When covid-19 forced schools to close in Uganda, Livingstone Musaala gave up his job as a math teacher to devote himself to building affordable caskets – at a time when many people were dying from covid-19 , in the region where he lives.
The choice was criticized, even from his own family, who accused him of taking advantage of the dramatic situation in the town of Bugobi, some 140 kilometers east of the capital Kampala.
“Among all business ideas, choose to sell coffins, as if you wanted people to die?”, a family member condemned, remembers the math teacher.
In the middle of the pandemic, and at a time when he had no salary, Musaala came up with the idea of produce coffins at considerably lower prices than those sold by most companies, given the high demand caused by the pandemic. “It wasn’t an easy decision, but people now appreciate me,” he says.
In this way, the neighbors of the city of Bugobi no longer had to travel long distances in order to gain access to coffins at lower prices when the death of a family member knocked on their door.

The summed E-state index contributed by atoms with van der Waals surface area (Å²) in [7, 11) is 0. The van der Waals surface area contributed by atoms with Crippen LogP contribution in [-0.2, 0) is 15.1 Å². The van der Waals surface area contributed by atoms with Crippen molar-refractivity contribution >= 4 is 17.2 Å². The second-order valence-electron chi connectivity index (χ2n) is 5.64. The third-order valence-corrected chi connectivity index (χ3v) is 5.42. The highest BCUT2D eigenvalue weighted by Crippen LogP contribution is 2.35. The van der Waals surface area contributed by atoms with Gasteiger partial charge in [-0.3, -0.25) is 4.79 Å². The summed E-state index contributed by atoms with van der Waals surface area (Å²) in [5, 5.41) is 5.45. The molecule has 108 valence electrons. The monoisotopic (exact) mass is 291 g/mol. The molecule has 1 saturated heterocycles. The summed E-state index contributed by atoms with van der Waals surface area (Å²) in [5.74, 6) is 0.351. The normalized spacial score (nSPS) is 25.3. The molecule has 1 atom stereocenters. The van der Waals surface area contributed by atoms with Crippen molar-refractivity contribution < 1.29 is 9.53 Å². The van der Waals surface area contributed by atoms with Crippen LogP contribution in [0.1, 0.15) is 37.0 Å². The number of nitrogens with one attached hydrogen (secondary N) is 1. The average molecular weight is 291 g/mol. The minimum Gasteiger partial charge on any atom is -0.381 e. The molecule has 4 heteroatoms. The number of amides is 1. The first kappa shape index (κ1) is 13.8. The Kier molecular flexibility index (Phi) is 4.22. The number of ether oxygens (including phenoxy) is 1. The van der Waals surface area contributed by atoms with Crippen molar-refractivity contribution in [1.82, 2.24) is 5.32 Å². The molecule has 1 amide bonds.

“At the height of the pandemic, business was doing well, we sold ten coffins a day“, says the former teacher, who is now a carpenter.
Your business success attracted another 30 teachers who were in the same situation. And just like Musaala, most do not want to go back to classrooms now, even if schools reopen.
school system in danger
This dissatisfaction in class threatens the school system. from this East African country, already heavily battered by the economic and social consequences of the pandemic.
According to AFP, about 15 million students stopped going to school, after the closing of public educational institutions, in March 2020.
Some associations fear that this situation has led to an increase in teenage pregnancy and child labor.
After several months, and without any economic resources, many schools were transformed into hotels, or restaurants. Others sink into debt, unable to pay their loans, which makes the remuneration of teachers who can resume their activities even more uncertain.
“Between education and carpentry, I get carpentry, because they pay well”, said Godfrey Mutyaba, who also opted for another professional path, to AFP. “I love teaching, but with such a low salary I wouldn’t go back”, he adds.
Livingstone Musaala has also decided that he will no longer be teaching. Although the pandemic has now calmed down in the country, the former teacher will remain a carpenter. your goal is to diversify your offer with the manufacture of furniture.
“Covid-19 taught that there is life outside of teaching”, he concludes.